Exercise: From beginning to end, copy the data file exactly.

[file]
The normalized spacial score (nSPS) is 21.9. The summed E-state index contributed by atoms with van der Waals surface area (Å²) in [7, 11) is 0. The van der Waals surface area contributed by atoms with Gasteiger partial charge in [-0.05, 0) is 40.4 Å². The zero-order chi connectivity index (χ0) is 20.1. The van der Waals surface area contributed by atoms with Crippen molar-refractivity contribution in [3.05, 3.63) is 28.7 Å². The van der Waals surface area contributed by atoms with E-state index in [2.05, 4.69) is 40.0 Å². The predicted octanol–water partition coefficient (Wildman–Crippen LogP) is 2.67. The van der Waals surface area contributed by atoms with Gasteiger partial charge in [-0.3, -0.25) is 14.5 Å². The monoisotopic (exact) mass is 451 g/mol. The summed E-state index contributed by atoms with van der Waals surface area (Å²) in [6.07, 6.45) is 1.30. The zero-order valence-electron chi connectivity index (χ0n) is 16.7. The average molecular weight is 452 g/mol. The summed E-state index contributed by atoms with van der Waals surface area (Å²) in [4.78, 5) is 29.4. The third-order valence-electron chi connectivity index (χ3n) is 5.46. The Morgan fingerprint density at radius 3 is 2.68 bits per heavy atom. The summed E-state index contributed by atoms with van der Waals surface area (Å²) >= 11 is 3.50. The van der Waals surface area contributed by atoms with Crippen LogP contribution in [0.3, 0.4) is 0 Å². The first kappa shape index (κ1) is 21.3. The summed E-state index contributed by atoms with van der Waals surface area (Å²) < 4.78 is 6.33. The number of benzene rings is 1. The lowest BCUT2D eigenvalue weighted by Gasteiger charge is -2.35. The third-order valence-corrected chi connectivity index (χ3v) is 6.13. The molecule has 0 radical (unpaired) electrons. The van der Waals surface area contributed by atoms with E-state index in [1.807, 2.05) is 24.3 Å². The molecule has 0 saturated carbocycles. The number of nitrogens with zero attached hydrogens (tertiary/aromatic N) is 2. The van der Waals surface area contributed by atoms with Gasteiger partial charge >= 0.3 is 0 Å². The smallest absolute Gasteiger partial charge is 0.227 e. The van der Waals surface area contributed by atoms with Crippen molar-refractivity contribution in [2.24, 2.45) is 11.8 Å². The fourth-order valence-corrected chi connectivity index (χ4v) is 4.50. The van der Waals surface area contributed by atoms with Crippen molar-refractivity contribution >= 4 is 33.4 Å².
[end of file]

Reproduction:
The normalized spacial score (nSPS) is 21.9. The summed E-state index contributed by atoms with van der Waals surface area (Å²) in [7, 11) is 0. The van der Waals surface area contributed by atoms with Gasteiger partial charge in [-0.05, 0) is 40.4 Å². The zero-order chi connectivity index (χ0) is 20.1. The van der Waals surface area contributed by atoms with Crippen molar-refractivity contribution in [3.05, 3.63) is 28.7 Å². The van der Waals surface area contributed by atoms with E-state index in [2.05, 4.69) is 40.0 Å². The predicted octanol–water partition coefficient (Wildman–Crippen LogP) is 2.67. The van der Waals surface area contributed by atoms with Gasteiger partial charge in [-0.3, -0.25) is 14.5 Å². The monoisotopic (exact) mass is 451 g/mol. The summed E-state index contributed by atoms with van der Waals surface area (Å²) in [6.07, 6.45) is 1.30. The zero-order valence-electron chi connectivity index (χ0n) is 16.7. The average molecular weight is 452 g/mol. The summed E-state index contributed by atoms with van der Waals surface area (Å²) in [4.78, 5) is 29.4. The third-order valence-electron chi connectivity index (χ3n) is 5.46. The Morgan fingerprint density at radius 3 is 2.68 bits per heavy atom. The summed E-state index contributed by atoms with van der Waals surface area (Å²) >= 11 is 3.50. The van der Waals surface area contributed by atoms with Crippen LogP contribution in [0.3, 0.4) is 0 Å². The first kappa shape index (κ1) is 21.3. The summed E-state index contributed by atoms with van der Waals surface area (Å²) < 4.78 is 6.33. The number of benzene rings is 1. The lowest BCUT2D eigenvalue weighted by Gasteiger charge is -2.35. The third-order valence-corrected chi connectivity index (χ3v) is 6.13. The molecule has 0 radical (unpaired) electrons. The van der Waals surface area contributed by atoms with E-state index in [1.807, 2.05) is 24.3 Å². The molecule has 0 saturated carbocycles. The number of nitrogens with zero attached hydrogens (tertiary/aromatic N) is 2. The van der Waals surface area contributed by atoms with Gasteiger partial charge >= 0.3 is 0 Å². The smallest absolute Gasteiger partial charge is 0.227 e. The van der Waals surface area contributed by atoms with Crippen molar-refractivity contribution in [2.24, 2.45) is 11.8 Å². The fourth-order valence-corrected chi connectivity index (χ4v) is 4.50. The van der Waals surface area contributed by atoms with Crippen molar-refractivity contribution >= 4 is 33.4 Å².